The New York Times was sitting on a headline - "Madam President" - that it never got to use, when Republican candidate Donald Trump took the US presidency.
As the United States and other North American newspapers rushed to print after a gruelling night of ballot-counting, newsrooms in other timezones were already up and about on an earth-shattering day. Some of the flustered headlines would have to wait for Thursday (Nov 10) morning.
The Straits Times rounds up the front pages from around the world.
HAMBURGER MORGENPOST (GERMANY) - "BITTE NICHT DEN HORROR-CLOWN! (PLEASE NOT THE HORROR-CLOWN!)"
Right before the elections, the German tabloid from the city of Hamburg asked what was on everyone's minds: What was ahead for the world, and which candidate would Americans prefer?
In the end, the US electorate picked the presidential option that the Morgenpost had christened - in orange font, to match his signature hairdo - the "Horror-Clown".
LE JOURNAL DE QUEBEC (CANADA) - "OH MY GOD!"
"Trump à la Maison-Blanche (Trump to the White House)," the French-language Canadian newspaper from Quebec province declared when Wednesday (Nov 9) broke on the eastern seaboard of the North America.
In much bigger letters: "Oh my God!"
HET PAROOL (THE NETHERLANDS)
No words sufficed for Amsterdam's Het Parool tabloid, which broke the news of the election results to the Dutch by simply showing a cartoon of Mr Trump flashing the thumbs up sign.
VANGUARDIA (MEXICO) - "LA 'AMENAZA' TRIUNFO (THE 'MENACE' TRIUMPHED)"
Mexican newspaper Vanguardia's front page was in full funereal black-and-white, and the paper ran a photograph of Mr Trump yelling into a microphone with his index finger jabbed squarely at the audience.
"With his discourse of hate and segregation, Donald Trump is president of the United States," the Spanish-language front page lamented, running stories forecasting economic doom in the US' southern neighbour.
LIBERATION (FRANCE) - "AMERICAN PSYCHO"
Centre-left French newspaper Liberation's post-Brexit front page showed a Union Jack-adorned Boris Johnson suspended from a zipwire, with a caption - perhaps aimed at the British government, perhaps at the British people - reading "Good Luck".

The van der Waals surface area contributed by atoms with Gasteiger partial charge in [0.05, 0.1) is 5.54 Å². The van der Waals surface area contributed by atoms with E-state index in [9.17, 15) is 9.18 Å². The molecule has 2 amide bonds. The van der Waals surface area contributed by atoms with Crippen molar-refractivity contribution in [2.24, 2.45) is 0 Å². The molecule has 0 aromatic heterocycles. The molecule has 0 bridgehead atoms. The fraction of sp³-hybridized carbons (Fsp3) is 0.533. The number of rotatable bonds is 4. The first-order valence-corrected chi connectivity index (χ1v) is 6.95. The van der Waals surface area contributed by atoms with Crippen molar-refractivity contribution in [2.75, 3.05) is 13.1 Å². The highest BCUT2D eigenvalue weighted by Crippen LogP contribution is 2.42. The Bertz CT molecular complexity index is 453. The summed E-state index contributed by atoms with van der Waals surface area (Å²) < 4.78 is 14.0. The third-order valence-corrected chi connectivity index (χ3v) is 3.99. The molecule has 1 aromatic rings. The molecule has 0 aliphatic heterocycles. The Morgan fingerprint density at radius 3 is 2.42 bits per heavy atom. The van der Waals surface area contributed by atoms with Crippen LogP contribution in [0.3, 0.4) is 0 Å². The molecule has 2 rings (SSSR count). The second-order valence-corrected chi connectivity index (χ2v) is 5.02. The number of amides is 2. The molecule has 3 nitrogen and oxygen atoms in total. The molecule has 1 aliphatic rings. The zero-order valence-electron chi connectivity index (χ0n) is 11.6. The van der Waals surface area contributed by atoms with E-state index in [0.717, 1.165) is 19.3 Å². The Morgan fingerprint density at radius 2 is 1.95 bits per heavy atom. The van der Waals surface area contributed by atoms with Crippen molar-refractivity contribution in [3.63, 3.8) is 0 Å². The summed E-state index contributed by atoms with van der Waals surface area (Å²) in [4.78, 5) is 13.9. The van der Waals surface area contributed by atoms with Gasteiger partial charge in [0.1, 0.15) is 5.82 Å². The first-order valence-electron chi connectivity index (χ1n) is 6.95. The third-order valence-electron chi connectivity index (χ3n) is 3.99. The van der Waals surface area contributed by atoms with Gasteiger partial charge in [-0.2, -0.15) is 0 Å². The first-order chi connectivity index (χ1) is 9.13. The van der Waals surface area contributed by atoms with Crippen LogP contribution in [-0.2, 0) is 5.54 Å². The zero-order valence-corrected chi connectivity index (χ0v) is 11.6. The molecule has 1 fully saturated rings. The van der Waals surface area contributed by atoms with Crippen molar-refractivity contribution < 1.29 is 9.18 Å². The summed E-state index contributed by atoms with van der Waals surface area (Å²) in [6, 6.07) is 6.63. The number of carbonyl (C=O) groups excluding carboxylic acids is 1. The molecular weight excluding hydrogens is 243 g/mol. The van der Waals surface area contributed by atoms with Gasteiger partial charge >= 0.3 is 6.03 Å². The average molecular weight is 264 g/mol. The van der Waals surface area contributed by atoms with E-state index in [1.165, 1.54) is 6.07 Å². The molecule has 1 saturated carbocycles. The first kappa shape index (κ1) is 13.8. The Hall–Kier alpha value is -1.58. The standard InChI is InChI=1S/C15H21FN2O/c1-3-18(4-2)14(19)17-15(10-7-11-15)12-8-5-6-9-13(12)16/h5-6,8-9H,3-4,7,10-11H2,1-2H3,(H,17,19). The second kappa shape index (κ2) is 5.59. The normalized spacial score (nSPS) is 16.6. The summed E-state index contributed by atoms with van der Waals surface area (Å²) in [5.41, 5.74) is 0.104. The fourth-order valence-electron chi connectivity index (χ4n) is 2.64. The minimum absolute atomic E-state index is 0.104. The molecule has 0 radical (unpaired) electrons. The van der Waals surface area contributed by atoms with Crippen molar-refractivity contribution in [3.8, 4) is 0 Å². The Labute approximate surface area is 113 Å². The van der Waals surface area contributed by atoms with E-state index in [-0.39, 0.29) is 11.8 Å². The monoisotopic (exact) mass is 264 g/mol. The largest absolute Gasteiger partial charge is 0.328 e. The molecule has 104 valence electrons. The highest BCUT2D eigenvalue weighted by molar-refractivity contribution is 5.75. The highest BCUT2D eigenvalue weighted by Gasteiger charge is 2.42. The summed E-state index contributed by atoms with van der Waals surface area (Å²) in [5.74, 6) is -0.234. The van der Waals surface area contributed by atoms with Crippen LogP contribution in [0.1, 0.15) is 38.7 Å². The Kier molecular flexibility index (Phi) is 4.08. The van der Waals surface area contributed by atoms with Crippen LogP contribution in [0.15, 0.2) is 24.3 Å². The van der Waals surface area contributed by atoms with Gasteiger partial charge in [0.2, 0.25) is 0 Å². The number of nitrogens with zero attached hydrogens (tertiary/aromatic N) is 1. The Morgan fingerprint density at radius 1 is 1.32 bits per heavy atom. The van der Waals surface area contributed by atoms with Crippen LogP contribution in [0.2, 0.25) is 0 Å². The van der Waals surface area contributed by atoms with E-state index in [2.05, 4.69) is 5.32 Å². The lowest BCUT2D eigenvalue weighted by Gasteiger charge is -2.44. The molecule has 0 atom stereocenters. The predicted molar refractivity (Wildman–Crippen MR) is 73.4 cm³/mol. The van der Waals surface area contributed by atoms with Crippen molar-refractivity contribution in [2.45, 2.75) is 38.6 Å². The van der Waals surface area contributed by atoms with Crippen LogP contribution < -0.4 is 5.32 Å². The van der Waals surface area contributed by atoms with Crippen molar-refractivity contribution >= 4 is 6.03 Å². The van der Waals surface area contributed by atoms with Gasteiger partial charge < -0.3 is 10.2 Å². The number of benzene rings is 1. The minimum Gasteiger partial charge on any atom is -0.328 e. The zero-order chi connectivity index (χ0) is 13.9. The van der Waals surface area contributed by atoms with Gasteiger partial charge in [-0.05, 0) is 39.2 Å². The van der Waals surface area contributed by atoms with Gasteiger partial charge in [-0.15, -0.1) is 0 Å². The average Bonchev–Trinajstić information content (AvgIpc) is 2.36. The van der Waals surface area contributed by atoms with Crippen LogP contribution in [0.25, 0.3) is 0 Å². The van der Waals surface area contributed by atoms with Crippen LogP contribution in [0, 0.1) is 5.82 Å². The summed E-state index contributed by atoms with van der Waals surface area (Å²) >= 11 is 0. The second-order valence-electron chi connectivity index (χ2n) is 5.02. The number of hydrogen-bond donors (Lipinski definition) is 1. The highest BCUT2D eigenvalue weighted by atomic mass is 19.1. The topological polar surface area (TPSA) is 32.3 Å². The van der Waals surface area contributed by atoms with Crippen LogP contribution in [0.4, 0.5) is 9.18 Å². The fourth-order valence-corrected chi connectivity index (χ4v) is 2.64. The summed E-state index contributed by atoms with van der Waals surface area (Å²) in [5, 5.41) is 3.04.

Libe, as it is popularly known, was even more unsparing in the wake of Mr Trump's win. Its front page - "la une", in French - featured a dark photograph of Mr Trump with all his features obscured except for his right hand pointing towards the shadowy backdrop of an American flag.
Liberation had earlier produced a special election-night edition headlined "Trumpocalypse".
THE DOMINION POST (NEW ZEALAND) - "WTF"
The Kiwi newspaper clarified in the next line that the acronym, which referred to the conventional expletive, also stood for "Why Trump Flourished".
"It's a result no one saw coming," journalist Tracy Watkins wrote in the front-page political analysis. "Yet, like Britain's shock vote to leave the European Union, they probably should have."
THE PHILIPPINE STAR/PHILIPPINE DAILY INQUIRER (THE PHILIPPINES) - "OMG! IT'S TRUMP!"
Both The Philippine Star and Philippine Daily Inquirer ran the same headlines on page one, although the Inquirer threw in two exclamation marks for good measure.
Although Philippine President Rodrigo Duterte had said that the US and the Philippines would maintain a cordial working relationship, the Inquirer was less sanguine about global markets' prospects.
NEWCASTLE HERALD (AUSTRALIA) - "HELP"
Australia's Newcastle Herald succinctly made its feelings clear when it ran a campaign-style portrait of Mr Trump, captioned with the only word on its front page: Help.
THE NEW ZEALAND HERALD - "DEAR AMERICA... NO YOU CAN'T!"
With a twist on outgoing US President Barack Obama's slogan "Yes we can", the Herald was clear where it stood on the nature of a Trump presidency.
Its red, white and blue portrait of Mr Trump was accompanied by the headlines "A test of our time" and "A day of chaos looms".
THE SUN - "D'OH!"
In an episode that aired 16 years ago, animated comedy The Simpsons "predicted" that Mr Trump would take the White House. What was once seen as a ridiculous episode has now come true, said The Sun in their front page on Nov 10.
DAILY MAIL - "TRUMPQUAKE"
Daily Mail compared the Mr Trump winning the presidency to an earthquake that sent "shockwaves on both sides of the Atlantic", and called the win a "Trumpquake".